The M.A. degree program in Medieval and Byzantine Studies offers students broad and interdisciplinary training in various aspects of medieval civilization while providing tools for specialized research. The program recognizes the complex intertwining of religious studies, philosophy, history, languages, literatures, and cultures for advanced study in any field. It draws upon course offerings from the School of Arts and Sciences, Canon Law, Music, Philosophy, and Theology and Religious Studies. The program requires 30 hours of academic credit taken from at least three academic disciplines.
Students applying to the M.A. program in MBS should have a solid foundation in one or more aspects of medieval studies and substantial training in languages (medieval and/or modern research languages). While many students come with a B.A. in history, English, languages, religious studies, and philosophy, other programs may also provide sufficient background. Promising students who lack the appropriate level of language proficiency are encouraged to complete a certificate program in Greek or Latin or other language training prior to beginning the program.
Students will have two advisers: the MBS director and a faculty adviser in the primary area of focus. The MBS director will guide students through the general requirements of the program. The second adviser — to be determined at the latest by the end of the second semester of studies — will assist in determining that the student's progress with research languages and methodology is adequate for the research focus and goals of the student.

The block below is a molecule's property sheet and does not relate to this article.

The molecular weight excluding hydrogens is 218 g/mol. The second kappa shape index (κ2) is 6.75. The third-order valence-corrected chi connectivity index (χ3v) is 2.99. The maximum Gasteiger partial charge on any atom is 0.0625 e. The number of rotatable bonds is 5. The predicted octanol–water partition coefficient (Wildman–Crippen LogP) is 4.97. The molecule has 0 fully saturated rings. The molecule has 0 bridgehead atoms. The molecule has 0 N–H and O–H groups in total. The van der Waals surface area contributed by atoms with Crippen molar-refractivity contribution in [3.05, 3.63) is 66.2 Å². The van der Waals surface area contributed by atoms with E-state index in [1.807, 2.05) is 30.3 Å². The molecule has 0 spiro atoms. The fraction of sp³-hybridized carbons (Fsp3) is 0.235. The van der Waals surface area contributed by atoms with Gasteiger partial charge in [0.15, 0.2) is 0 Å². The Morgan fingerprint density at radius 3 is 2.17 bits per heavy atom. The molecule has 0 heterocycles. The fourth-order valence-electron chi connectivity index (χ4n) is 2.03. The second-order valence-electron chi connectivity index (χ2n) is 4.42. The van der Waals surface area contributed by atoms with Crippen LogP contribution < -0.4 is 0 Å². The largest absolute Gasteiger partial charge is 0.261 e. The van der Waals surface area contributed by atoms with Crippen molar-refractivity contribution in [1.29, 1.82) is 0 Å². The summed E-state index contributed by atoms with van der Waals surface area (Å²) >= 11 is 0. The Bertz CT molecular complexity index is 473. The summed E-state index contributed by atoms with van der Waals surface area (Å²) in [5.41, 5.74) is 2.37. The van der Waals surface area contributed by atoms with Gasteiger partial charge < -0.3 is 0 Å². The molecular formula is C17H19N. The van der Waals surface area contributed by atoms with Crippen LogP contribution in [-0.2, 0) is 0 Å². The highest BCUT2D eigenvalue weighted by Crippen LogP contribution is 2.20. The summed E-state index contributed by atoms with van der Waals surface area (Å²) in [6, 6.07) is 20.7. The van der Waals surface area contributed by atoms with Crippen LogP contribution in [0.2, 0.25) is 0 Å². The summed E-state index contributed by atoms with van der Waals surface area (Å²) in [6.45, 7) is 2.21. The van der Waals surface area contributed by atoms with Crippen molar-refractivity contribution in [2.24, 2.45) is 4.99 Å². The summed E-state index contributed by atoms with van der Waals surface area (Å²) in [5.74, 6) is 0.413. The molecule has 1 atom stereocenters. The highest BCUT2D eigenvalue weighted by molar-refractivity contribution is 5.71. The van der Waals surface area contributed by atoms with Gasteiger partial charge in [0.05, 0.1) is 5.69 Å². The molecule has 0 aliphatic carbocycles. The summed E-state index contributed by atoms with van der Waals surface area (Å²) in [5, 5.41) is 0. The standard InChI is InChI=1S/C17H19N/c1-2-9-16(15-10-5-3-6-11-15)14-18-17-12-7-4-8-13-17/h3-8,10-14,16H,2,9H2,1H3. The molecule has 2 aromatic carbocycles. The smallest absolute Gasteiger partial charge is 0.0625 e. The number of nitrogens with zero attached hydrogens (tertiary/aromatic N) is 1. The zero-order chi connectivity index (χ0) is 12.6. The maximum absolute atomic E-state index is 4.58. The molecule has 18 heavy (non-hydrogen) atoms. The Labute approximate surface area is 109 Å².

Overview of Requirements
Course work: Ten approved graduate courses (30 credit hours) in the following distribution:
- Language training – 2 courses (6 credits) of intermediate and/or advanced Latin or Greek (LAT 516-17, GR 516-17, or higher). Students who test out may take either
- 6 credits of instruction in any other ancient language (e.g. Syriac)
- 6 credits of advanced instruction in Medieval Latin and/or Latin Paleography (e.g. LAT 561, 733).
- Content courses – 8 courses (24 credits) across at least three academic disciplines. All courses must focus primarily on the period c. 500-1500 AD but may cover any region or culture of the period.
- Advanced Latin courses that are not needed to meet the language requirement may be counted instead as content courses
- Two courses (6 credits) may be used to research and write an MA thesis supervised by a faculty advisor
Modern language requirement: Reading knowledge of one modern research language, demonstrated either through additional coursework or by passing a proficiency exam
Comprehensive exam: An exam with both written and oral components is administered by the MBS graduate director and faculty advisors during the final term of coursework
Research requirement: For students not writing an MA thesis, completion of one advanced course with a research paper requirement (typically 700 or 800 level) or submission of a 15-20 page research paper developed on the basis of coursework and evaluated by a faculty expert.
Academic standing: All MA candidates must maintain a cumulative grade point average of 3.2 in order to continue in the program.